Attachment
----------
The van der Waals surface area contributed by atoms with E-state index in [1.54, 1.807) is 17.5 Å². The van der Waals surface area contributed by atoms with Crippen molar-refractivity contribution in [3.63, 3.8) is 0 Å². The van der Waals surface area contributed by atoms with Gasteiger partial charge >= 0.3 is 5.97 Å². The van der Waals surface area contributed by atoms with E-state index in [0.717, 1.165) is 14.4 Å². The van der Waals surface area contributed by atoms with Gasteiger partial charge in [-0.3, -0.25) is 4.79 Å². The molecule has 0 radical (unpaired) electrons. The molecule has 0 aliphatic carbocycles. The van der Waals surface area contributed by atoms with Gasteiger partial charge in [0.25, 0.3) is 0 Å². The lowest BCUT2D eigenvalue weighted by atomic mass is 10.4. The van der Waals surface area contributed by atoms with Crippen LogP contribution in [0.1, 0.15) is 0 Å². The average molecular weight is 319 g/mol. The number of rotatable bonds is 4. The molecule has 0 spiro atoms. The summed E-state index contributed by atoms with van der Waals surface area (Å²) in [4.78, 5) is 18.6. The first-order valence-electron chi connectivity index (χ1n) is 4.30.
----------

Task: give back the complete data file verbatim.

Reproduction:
The van der Waals surface area contributed by atoms with E-state index in [1.54, 1.807) is 17.5 Å². The van der Waals surface area contributed by atoms with Crippen molar-refractivity contribution in [3.63, 3.8) is 0 Å². The van der Waals surface area contributed by atoms with Gasteiger partial charge >= 0.3 is 5.97 Å². The van der Waals surface area contributed by atoms with E-state index in [0.717, 1.165) is 14.4 Å². The van der Waals surface area contributed by atoms with Gasteiger partial charge in [-0.3, -0.25) is 4.79 Å². The molecule has 0 radical (unpaired) electrons. The molecule has 0 aliphatic carbocycles. The van der Waals surface area contributed by atoms with Gasteiger partial charge in [0.25, 0.3) is 0 Å². The lowest BCUT2D eigenvalue weighted by atomic mass is 10.4. The van der Waals surface area contributed by atoms with Crippen LogP contribution in [0.1, 0.15) is 0 Å². The average molecular weight is 319 g/mol. The number of rotatable bonds is 4. The molecule has 0 spiro atoms. The summed E-state index contributed by atoms with van der Waals surface area (Å²) in [4.78, 5) is 18.6. The first-order valence-electron chi connectivity index (χ1n) is 4.30.